Red7, a simple but scalable card game now come to iOS, offers a surprisingly strong metaphor for American capitalism and its discontents. Try to think of this claim, not as total BS, but as a helpful mnemonic for the various details the game adds as you activate the three independent optional rule sets. My brain apparently abhors a purely abstract game.
If you’re like me, you have no friends and weekends are simply long stretches of not seeing other humans and, instead, binge-watching old Cheers episodes while binge-eating custard and sipping Boone’s Farm. Please don’t tell me that it’s only me doing that. I said please. Luckily, this weekend I can turn off the tube and, instead, play a little Talisman: Horus Heresy on my Mac because it’s gone free all weekend long.
Be honest, when you hear a game’s called “Space Food Truck” and the art looks like it came right out of Phineas & Ferb, your first reaction is to click over to another website. WAIT! Don’t let the silly name or cartoony art fool you, Space Food Truck is a real game with real strategy and deserves a look-see. What can I do to convince you? Well, first of all it’s developed by One Man Left of Outwitters fame.
I’m generally not a big fan of abstract board games and, despite its attempt at theme, Lanterns: The Harvest Festival is an abstract game. That said, it’s a very pretty one and a game that looks like it would be perfect for chilling out on the couch in front of a fire. It’s pretty enough that I plan on giving it a go later today which is completely possible due to it being released this morning for both iOS Universal and Android.
I have, in the past, stated my love of Academy Games‘ fantastic team based war game, 1775: Rebellion, which made me think I wouldn’t need to do it again on the eve of it’s mobile release. Then I remembered that I hadn’t stated that love at our new digs, so here goes. I love this game.
Doug Triggs of Lensflare Games just pinged us to announce Elexi for Android and iOS, which looks like a cleanly and cleverly designed word game. He describes it thusly: Elexi is a word game where the player spells words on a board of lettered tiles, then discards one of the letters used. There is no time limit, scores are based instead on the combination of the length of words as well as the rarity of letters used. There are several modes of play, including simple elimination (until no more words can be spelled) and a more challenging mode where letters are replaced by new letters from a queue if an ever-increasing threshold is met. There are also “express” versions of the game played from a 3×3 board (instead of the 5×5 board used by the “full” game). Elexi has word lists for six languages (English, Spanish, German, French, Portuguese, and Italian) and is localized into two additional languages (Japanese and simplified Chinese).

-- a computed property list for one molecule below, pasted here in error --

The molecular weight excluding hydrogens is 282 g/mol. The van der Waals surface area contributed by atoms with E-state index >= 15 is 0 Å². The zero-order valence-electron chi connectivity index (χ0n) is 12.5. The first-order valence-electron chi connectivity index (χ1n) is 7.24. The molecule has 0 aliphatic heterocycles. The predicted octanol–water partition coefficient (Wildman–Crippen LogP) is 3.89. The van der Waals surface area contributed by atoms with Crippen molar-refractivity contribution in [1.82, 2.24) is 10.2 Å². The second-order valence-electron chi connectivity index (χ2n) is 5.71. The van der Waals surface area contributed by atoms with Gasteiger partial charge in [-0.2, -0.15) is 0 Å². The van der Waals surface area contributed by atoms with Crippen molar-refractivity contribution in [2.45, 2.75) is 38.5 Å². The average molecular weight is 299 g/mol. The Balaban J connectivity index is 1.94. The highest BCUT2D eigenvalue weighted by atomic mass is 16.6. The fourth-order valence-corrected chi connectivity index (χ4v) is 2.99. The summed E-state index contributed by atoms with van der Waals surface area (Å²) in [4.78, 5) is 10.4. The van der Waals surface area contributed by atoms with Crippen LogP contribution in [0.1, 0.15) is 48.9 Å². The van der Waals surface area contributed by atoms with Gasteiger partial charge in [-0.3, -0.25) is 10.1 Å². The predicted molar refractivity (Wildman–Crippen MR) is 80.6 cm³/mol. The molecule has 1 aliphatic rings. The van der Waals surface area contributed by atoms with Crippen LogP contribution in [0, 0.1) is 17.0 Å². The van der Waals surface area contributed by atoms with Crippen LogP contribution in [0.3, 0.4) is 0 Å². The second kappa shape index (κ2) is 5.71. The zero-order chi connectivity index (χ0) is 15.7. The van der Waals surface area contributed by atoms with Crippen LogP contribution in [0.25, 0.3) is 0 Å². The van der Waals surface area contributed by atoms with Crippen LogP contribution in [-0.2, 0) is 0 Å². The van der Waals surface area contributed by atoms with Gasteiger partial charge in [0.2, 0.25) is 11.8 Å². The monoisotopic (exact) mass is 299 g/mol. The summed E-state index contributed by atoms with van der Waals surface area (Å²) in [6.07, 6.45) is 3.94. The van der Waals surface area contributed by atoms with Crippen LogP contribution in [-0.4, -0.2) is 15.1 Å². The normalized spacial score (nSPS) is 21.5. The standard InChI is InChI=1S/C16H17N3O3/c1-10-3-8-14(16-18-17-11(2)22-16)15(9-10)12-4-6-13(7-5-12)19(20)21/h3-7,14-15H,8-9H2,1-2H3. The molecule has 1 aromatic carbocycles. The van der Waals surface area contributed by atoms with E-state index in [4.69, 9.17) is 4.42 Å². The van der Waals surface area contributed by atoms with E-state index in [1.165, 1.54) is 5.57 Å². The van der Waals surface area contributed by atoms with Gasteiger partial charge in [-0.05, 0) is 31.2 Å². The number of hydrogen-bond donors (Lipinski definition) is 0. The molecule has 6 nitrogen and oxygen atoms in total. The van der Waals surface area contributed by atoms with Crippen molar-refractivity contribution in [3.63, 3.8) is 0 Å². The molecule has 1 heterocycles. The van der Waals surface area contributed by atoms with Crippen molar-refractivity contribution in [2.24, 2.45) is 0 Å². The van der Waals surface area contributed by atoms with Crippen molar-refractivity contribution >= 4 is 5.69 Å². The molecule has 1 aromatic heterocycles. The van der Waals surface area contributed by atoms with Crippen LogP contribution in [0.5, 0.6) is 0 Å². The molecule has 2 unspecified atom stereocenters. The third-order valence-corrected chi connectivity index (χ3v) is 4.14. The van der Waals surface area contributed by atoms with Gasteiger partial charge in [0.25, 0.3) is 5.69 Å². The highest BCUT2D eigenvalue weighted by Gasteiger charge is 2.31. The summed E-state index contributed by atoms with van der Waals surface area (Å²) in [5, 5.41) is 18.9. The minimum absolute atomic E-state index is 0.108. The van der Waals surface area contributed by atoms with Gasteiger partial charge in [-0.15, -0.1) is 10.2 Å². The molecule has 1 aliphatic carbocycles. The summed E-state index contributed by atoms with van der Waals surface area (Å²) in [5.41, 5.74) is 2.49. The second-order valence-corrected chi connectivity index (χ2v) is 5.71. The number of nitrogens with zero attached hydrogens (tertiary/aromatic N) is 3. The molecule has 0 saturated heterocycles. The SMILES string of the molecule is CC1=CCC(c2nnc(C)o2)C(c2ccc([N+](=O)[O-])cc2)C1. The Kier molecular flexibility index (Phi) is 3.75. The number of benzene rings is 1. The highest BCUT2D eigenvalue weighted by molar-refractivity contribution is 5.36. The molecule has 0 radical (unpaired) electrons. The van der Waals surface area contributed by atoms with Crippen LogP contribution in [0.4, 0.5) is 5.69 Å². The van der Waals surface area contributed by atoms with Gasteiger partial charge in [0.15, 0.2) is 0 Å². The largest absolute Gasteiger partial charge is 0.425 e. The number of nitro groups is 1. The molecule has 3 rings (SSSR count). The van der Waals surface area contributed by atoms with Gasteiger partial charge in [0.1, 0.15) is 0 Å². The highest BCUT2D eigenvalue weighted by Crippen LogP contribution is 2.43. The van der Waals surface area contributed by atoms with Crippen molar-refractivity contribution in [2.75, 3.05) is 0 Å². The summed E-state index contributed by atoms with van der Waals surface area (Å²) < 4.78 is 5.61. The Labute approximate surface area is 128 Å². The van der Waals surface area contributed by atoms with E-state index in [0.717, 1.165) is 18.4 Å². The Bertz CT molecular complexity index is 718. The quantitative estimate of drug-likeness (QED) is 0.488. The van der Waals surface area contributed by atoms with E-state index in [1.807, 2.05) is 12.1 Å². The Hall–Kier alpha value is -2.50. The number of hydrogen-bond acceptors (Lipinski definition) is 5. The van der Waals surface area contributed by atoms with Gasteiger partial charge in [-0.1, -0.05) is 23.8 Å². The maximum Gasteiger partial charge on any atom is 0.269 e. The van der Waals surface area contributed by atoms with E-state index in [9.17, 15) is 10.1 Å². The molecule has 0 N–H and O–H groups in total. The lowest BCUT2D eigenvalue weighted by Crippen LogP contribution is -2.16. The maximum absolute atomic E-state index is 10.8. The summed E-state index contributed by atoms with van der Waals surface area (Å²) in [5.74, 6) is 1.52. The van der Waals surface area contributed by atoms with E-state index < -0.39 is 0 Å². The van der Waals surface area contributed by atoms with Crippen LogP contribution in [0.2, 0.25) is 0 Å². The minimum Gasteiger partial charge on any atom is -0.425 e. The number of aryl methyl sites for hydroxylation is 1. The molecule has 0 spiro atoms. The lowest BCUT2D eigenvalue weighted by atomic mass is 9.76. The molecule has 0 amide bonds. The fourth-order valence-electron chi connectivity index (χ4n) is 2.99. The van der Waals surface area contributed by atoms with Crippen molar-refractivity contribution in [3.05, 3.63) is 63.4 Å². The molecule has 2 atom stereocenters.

One of the side effects of writing about games for so long is that its allowed me to branch out and try things I normally wouldn’t have tried. For example, 4-5 years ago my shelves contained one or two games from the war game focused GMT Games. Today that number has climbed into the teens with several offerings that I wouldn’t have to bend reality to claim as actual war games (much to my chagrin, I was informed that Twilight Struggle isn’t a real wargame, but a euro in disguise. I was crushed).
My name is Tanner Hendrickson, and I am a Picross 3D: Round 2 addict. I freely admit that I have a problem. After tirelessly campaigning for a release outside of Japan, Nintendo of America acquiesced and gave puzzle fans in the Americas (and soon, Europe) the best reason to own a Nintendo console since, well, the original Picross 3D. It was scary there for a while, but we did it. And boy, was it worth the wait.
A long time ago, in a mountain fortress far, far away, our benevolent leader Owen fell in love with a series of games from digital newcomer Shenandoah Studios. The games in question would be Battle of the Bulge, Drive on Moscow, and Desert Fox. These were full-blown wargames from tried and tested designers presented with historical accuracy and a not a little bit of panache.
One of the best, and more bug ridden, titles to land on mobile in 2016 is Obsidian Entertainment‘s port of the Paizo RPG on cards, Pathfinder Adventures. The port brings the card game to life and makes it feel more like an actual RPG and less like the rather simple card game that it is. I love it, and it’s probably my most played title of the year.